Linking landlords with tenants from an office buffered by a coin laundry and a pet shop may seem like an unusual career choice for someone who once aspired to be a lawyer or doctor.
But for Vasilios Maniatis, the decision to become a broker in the residential rental business has led to a concept he thinks has the potential to become a national franchise.
The 38-year-old Chicago native arrived from Salt Lake City, where he opened his first Rental Finders agency, to launch the service in Indianapolis in March. He sold the Utah office as a franchise and is exploring opportunities for additional markets.
If his franchising idea takes hold, the local office could serve as company headquarters, Maniatis said. Startup costs to operate a Rental Finders franchise would run between $38,000 and $118,000, according to information provided on the company Web site.
“My goal is to expand nationwide,” Maniatis said. “The full-service business model still hasn’t been conceptualized.”
Rental Finders shows potential tenants available apartments and homes offered by landlords who have consulted with the company. They pay Rental Finders one month’s rent for every tenant who signs a lease. The contract is non-exclusive, meaning landlords still can seek renters via other methods.
The company screens tenants and provides landlords employment references and credit histories. The only fee tenants pay Rental Finders is a $25 deposit, which Maniatis recently instituted to ensure that those who seek his help are serious about renting.
Several companies offering similar services exist in large cities. But most sell their list of rental units to customers, who are left to search for the properties on their own, Maniatis said.
Skeptics no longer
Landlords in Indianapolis are starting to trust the concept. Roughly 200 are using the service, Maniatis said. His biggest obstacle, however, is convincing both landlords and tenants that there is no “catch” attached to what he offers.
Don Biddings, president of locally based PK Investments, a real estate investment company, had his doubts.
“Initially, I was a little skeptical in terms of the process and the fees,” he said. “But being perfectly honest, I don’t think [he’s] being paid enough. He’s definitely been an asset to me.”
With fewer than 10 employees, PK Investments sometimes struggles to schedule showings at its 20 homes in the Broad Ripple and Butler-Tarkington areas. Rental Finders has helped in the process, and has placed four tenants for the company, Biddings said.
Ken Nissley, a principal at locally based Kenter Homes Management Inc. and a board member of the Central Indiana Real Estate Investors Association, said he is unaware of a similar operation in the city.
Kenter, which manages 82 units in the metropolitan area, has used the Web sites www.rentalindy.comand the national www.rentalhouses.comto promote its properties. But the sites are basic listing services that offer nothing more, Nissley said.
He phoned Maniatis after noticing Rental Finders’ storefront at 5605 N. Keystone Ave. With the company’s assistance, Kenter has filled four units in the past two months. The month’s rent Nissley has paid Rental Finders for each unit it helped to lease has ranged from $395 to $795, Nissley said.
“The alternative is that [a unit] might sit vacant for a month or more,” Nissley said. “It’s all about keeping your vacancy ratios low. And right now, with the [rental] market being somewhat soft, that’s even more critical.”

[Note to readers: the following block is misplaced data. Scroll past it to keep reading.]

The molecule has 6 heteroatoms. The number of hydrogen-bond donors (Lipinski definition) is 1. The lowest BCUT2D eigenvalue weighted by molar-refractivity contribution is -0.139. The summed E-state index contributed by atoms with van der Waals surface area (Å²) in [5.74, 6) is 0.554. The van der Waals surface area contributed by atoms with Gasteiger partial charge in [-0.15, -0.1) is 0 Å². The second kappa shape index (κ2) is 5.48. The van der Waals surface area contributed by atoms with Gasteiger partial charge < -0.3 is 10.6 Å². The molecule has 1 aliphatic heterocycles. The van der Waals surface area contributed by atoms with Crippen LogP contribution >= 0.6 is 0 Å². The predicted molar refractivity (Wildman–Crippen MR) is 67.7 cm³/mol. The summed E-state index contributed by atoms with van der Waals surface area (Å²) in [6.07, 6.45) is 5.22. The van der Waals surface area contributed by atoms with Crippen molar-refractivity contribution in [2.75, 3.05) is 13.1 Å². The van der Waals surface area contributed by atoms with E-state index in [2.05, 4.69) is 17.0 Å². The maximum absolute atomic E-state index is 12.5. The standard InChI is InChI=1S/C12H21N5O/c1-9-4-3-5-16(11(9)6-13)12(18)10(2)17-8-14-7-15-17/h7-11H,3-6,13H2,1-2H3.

Indeed, low mortgage rates have converted many traditional renters into homeowners. But the rental industry remains attractive, judging by last year’s sale of Santa Monica, Calif-based Rent.comto online auction giant eBay for $415 million.
Rent.comis the most visited apartmentlisting Web site in the nation and gains revenue through fees paid by apartment owners when leases are signed. The company had more than $40 million in revenue in 2003, according to a press release announcing the sale in December.
Maniatis thinks his local office can reach between $500,000 and $750,000 in revenue next year.
Finding a calling
Deputy Mayor Melina Maniatis Kennedy is Maniatis’ sister. She is one reason he relocated here, he said. The fact his wife also is from Chicago and wanted to be closer to home, and that Indianapolis might be an attractive place to launch a second Rental Finders, led to the decision, too.
Maniatis earned a criminal justice degree from Indiana University in 1990 and wanted to pursue a career as a defense lawyer. But as a self-described “unmotivated suburban brat,” he failed to realize his aspirations.
His father, who owned small commercial and rental properties in Chicago, steered him toward a rental-finding company that he believed had a solid business model.
After training there for about a year, he opened his first rental-finding office in downtown Chicago. Two more would follow, in the Lincoln Park and Rogers Park neighborhoods.
Maniatis eventually tired of the business and sold the three locations in 1996. After traveling for about a year to such Central American destinations as Costa Rica and Belize, he enrolled in a community college to take prerequisite classes needed for a medical degree.
After two years of classes, and an internship at an oncology lab that was not as glamorous as he first thought, he dropped his plans to become a physician.
About that time his sister Tina received a job transfer from Indianapolis to Provo, Utah. Maniatis helped her move and fell in love with the state.
He stayed and became a partner at a property management company before launching Rental Finders in 2001.